P579 Rates, predictive factors and effectiveness of ustekinumab intensification to 4- or 6-weekly intervals in Crohns’s disease
Derikx, L.(1,2);Plevris, N.(2);Su, S.(2);Gros, B.(2);Lyons, M.(2);Siakavellas, S.(2);Constantine-Cook, N.(3,4);Jenkinson, P.(2);O'Hare, C.(2);Merchant, L.(2);Noble, C.(2);Arnott, I.(2);Jones, G.(2,5);Lees, C.(2,4);
(1)Radboud University Nijmegen Medical Centre, Inflammatory Bowel Disease Centre- Department of Gastroenterology and Hepatology- Route 455, Nijmegen, The Netherlands;(2)Western General Hospital, Edinburgh IBD Unit, Edinburgh, United Kingdom;(3)University of Edinburgh, MRC Human Genetics Unit- Institute of Genetics and Molecular Medicine-, Edinburgh, United Kingdom;(4)University of Edinburgh, Centre for Genomics and Experimental Medicine- Institute of Genetics and Molecular Medicine, Edinburgh, United Kingdom;(5)University of Edinburgh, Centre for Inflammation Research- The Queen's Medical Research Institute, Edinburgh, United Kingdom;
The efficacy and safety of ustekinumab (UST) intravenous induction followed by 8- and 12- weekly maintenance was established in the UNITI controlled trial. These data report dose intensification for 12- to 8-weekly but not 4-weekly. The effectiveness of this strategy is an important, unanswered real-world question. We aimed 1) to assess the cumulative incidence of UST dose intensification to 4- or 6-weekly in patients with Crohn’s disease (CD), 2) to identify factors associated with dose intensification, and 3) to assess the effectiveness and safety of this strategy.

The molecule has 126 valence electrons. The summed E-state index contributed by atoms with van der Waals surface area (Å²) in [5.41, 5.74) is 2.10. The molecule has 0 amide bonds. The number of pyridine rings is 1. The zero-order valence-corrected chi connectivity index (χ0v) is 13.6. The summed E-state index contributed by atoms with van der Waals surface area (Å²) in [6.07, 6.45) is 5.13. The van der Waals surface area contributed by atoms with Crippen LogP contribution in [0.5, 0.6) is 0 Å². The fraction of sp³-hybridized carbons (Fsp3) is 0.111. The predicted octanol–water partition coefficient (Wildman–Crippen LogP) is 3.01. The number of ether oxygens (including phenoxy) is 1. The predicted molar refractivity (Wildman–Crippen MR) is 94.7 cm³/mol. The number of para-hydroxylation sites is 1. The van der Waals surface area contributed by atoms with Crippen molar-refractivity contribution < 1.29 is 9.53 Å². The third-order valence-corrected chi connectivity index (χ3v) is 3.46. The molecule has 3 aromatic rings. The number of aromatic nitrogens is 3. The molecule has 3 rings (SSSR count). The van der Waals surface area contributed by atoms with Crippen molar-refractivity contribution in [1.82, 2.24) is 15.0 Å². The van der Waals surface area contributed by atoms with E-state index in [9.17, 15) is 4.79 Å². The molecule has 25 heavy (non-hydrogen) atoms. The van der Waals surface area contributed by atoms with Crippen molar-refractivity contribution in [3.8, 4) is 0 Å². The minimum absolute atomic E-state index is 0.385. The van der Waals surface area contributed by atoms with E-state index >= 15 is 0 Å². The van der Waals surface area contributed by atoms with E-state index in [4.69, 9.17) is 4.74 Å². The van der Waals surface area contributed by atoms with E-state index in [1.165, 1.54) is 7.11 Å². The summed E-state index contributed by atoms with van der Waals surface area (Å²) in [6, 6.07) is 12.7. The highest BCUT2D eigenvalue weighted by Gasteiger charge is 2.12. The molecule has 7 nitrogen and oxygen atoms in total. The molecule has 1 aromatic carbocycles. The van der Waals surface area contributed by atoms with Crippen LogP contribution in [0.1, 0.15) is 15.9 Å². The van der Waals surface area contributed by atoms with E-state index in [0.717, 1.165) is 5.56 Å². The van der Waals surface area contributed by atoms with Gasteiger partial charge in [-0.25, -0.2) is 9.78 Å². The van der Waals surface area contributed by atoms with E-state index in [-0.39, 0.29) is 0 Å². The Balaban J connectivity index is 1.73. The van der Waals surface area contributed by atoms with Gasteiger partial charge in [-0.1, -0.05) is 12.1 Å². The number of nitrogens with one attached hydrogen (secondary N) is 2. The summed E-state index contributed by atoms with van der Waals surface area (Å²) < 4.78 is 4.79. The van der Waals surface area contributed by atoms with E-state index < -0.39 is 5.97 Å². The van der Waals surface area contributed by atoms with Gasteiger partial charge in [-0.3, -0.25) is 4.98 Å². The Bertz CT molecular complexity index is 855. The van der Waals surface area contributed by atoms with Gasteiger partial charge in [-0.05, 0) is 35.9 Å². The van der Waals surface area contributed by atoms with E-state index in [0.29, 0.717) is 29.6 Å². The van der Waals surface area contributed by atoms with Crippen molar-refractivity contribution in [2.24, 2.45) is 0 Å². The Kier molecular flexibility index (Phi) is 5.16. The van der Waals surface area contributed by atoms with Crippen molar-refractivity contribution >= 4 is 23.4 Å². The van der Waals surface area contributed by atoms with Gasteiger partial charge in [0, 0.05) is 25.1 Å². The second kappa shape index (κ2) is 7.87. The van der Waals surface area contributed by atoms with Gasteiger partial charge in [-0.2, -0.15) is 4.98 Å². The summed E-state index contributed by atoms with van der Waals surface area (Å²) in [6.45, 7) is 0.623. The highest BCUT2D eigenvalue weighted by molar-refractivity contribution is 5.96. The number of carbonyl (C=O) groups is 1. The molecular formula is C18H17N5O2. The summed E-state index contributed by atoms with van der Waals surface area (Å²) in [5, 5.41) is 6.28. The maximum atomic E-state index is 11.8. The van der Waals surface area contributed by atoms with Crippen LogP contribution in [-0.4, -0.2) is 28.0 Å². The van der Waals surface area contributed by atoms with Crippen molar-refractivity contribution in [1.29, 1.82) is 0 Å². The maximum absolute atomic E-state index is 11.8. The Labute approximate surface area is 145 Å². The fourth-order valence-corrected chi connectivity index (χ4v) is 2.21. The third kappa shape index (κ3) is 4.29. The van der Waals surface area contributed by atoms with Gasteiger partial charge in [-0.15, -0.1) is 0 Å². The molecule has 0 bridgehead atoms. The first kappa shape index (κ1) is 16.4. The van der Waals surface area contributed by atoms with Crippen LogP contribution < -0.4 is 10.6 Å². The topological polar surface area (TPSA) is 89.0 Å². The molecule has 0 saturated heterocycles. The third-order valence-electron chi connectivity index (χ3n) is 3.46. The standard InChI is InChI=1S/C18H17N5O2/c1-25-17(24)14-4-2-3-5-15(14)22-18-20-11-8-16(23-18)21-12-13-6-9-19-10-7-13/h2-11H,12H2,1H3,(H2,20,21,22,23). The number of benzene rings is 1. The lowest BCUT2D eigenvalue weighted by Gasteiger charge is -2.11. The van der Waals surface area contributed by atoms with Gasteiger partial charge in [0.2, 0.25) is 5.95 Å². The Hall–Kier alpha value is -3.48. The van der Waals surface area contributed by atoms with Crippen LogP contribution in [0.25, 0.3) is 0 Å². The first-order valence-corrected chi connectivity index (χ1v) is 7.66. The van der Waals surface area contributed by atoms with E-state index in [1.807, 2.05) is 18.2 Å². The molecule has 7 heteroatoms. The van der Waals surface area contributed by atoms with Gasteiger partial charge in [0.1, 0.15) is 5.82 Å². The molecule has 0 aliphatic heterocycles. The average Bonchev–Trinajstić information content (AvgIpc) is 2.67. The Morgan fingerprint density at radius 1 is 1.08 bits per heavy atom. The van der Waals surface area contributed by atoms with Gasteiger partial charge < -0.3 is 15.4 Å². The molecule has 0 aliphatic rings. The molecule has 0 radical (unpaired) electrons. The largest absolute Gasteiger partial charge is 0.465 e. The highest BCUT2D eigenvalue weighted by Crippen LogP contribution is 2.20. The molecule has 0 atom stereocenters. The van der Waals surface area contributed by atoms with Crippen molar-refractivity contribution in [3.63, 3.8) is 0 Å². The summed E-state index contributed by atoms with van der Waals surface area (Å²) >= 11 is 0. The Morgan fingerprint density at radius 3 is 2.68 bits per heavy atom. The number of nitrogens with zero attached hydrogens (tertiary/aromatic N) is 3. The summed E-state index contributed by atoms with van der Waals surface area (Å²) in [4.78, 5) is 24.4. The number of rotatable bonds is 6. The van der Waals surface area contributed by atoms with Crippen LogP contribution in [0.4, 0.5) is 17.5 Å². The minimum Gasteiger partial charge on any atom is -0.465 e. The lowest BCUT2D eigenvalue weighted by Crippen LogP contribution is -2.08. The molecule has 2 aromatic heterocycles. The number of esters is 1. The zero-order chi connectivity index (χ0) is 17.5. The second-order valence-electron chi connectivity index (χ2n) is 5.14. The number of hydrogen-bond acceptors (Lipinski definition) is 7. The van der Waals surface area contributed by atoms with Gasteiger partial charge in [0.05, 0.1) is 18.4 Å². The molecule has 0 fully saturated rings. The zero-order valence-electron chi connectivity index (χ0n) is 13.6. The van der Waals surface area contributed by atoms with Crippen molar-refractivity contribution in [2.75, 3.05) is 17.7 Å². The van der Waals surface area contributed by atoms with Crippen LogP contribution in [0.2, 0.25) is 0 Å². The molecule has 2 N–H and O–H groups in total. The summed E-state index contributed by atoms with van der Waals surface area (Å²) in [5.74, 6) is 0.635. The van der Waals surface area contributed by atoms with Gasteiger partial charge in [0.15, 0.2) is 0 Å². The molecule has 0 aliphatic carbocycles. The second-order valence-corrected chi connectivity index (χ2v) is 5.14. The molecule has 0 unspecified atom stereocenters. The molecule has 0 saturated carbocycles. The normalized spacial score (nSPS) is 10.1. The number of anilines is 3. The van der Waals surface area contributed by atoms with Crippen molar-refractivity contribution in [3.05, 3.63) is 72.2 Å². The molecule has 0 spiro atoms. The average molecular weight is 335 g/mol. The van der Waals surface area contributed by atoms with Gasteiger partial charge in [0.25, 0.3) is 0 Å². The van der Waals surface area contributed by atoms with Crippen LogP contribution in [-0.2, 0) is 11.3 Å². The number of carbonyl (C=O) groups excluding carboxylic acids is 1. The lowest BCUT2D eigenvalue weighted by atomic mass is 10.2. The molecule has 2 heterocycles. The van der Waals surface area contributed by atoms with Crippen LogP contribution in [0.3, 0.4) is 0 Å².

We performed a retrospective, observational cohort study in a tertiary IBD referral centre. All CD patients treated with UST between 22 January 2015 and 28 October 2020 were identified from a prospective biologic prescription database. Subsequently, data on IBD phenotype, UST interval, drug survival, and corticosteroid-free remission were collected. Dose intensification and drug survival were established with (one minus) Kaplan Meier curves. Logistic regression models were used to identify factors independently associated with dose intensification.
163 CD patients (male: 71/163 [43.6%]; median disease duration 9.5 years [IQR 4.8–17.1]) were treated with UST, with median follow-up time of 20.3 months (13.4-38.4). 21/163 patients (12.9%) were biologic naïve, whereas 142 patients (87.1%) were previously treated with one (n=100, 61.3%) or two biologic therapies (n=42, 25.8%). During follow-up, 55/163 patients (33.7%) underwent dose intensification to a 4-weekly (n=50, 30.7%) or 6-weekly (n=5, 3.1%) interval. Median time to dose intensification was 6.1 months (3.9–11.0); after 1 year 29.9% were escalated to 4- or 6-weekly UST. Prior exposure to both anti-TNF and vedolizumab (HR 9.5; 1.3–70.9) as well as concomitant steroid use at start of UST (HR 1.8; 1.0–3.1) were independently associated with dose intensification (Figure 1; non-significant: age, CD behaviour, perianal disease activity and UST start dose).
Following dose intensification 62.6% patients (29/55) remained on UST beyond 1 year (median time to discontinuation 5.2 months; Figure 2). No licensed treatment options remained in 12/29 patients. At the end of follow-up, (median 8.9 months [4.3–14.8] following dose intensification) 27.8% (15/54) were in corticosteroid-free and clinical remission.
One third of CD patients treated with UST will undergo dose intensification to a 4- or 6-weekly interval within the first year. Patients who failed two or more biologics were more likely to dose intensify. These are a very refractory group of CD patients, the majority of whom have no licensed treatment options available.